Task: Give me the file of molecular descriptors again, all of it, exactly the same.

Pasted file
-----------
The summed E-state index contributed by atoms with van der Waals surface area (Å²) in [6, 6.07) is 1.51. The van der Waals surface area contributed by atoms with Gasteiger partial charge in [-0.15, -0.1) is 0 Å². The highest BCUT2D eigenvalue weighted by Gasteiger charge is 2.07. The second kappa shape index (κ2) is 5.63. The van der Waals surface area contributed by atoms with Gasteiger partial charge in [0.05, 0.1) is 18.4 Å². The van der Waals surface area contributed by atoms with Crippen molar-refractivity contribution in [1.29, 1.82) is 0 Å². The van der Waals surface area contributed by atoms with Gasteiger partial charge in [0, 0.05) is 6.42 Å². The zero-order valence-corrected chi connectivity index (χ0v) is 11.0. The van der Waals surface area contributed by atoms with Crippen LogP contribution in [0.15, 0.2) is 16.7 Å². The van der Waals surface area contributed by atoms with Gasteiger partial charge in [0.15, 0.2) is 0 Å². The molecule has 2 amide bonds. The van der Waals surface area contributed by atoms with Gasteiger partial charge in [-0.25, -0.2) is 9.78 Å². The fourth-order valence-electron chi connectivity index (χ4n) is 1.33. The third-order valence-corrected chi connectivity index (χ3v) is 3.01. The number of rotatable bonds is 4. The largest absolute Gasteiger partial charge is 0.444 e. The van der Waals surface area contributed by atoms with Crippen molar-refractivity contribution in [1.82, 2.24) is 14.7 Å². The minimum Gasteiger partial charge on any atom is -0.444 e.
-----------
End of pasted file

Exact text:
The summed E-state index contributed by atoms with van der Waals surface area (Å²) in [6, 6.07) is 1.51. The van der Waals surface area contributed by atoms with Gasteiger partial charge in [-0.15, -0.1) is 0 Å². The highest BCUT2D eigenvalue weighted by Gasteiger charge is 2.07. The second kappa shape index (κ2) is 5.63. The van der Waals surface area contributed by atoms with Gasteiger partial charge in [0.05, 0.1) is 18.4 Å². The van der Waals surface area contributed by atoms with Crippen molar-refractivity contribution in [1.29, 1.82) is 0 Å². The van der Waals surface area contributed by atoms with Gasteiger partial charge in [0, 0.05) is 6.42 Å². The zero-order valence-corrected chi connectivity index (χ0v) is 11.0. The van der Waals surface area contributed by atoms with Crippen LogP contribution in [0.15, 0.2) is 16.7 Å². The van der Waals surface area contributed by atoms with Gasteiger partial charge in [0.15, 0.2) is 0 Å². The molecule has 2 amide bonds. The van der Waals surface area contributed by atoms with Gasteiger partial charge in [-0.25, -0.2) is 9.78 Å². The fourth-order valence-electron chi connectivity index (χ4n) is 1.33. The third-order valence-corrected chi connectivity index (χ3v) is 3.01. The number of rotatable bonds is 4. The largest absolute Gasteiger partial charge is 0.444 e. The van der Waals surface area contributed by atoms with Crippen molar-refractivity contribution in [1.82, 2.24) is 14.7 Å². The minimum Gasteiger partial charge on any atom is -0.444 e.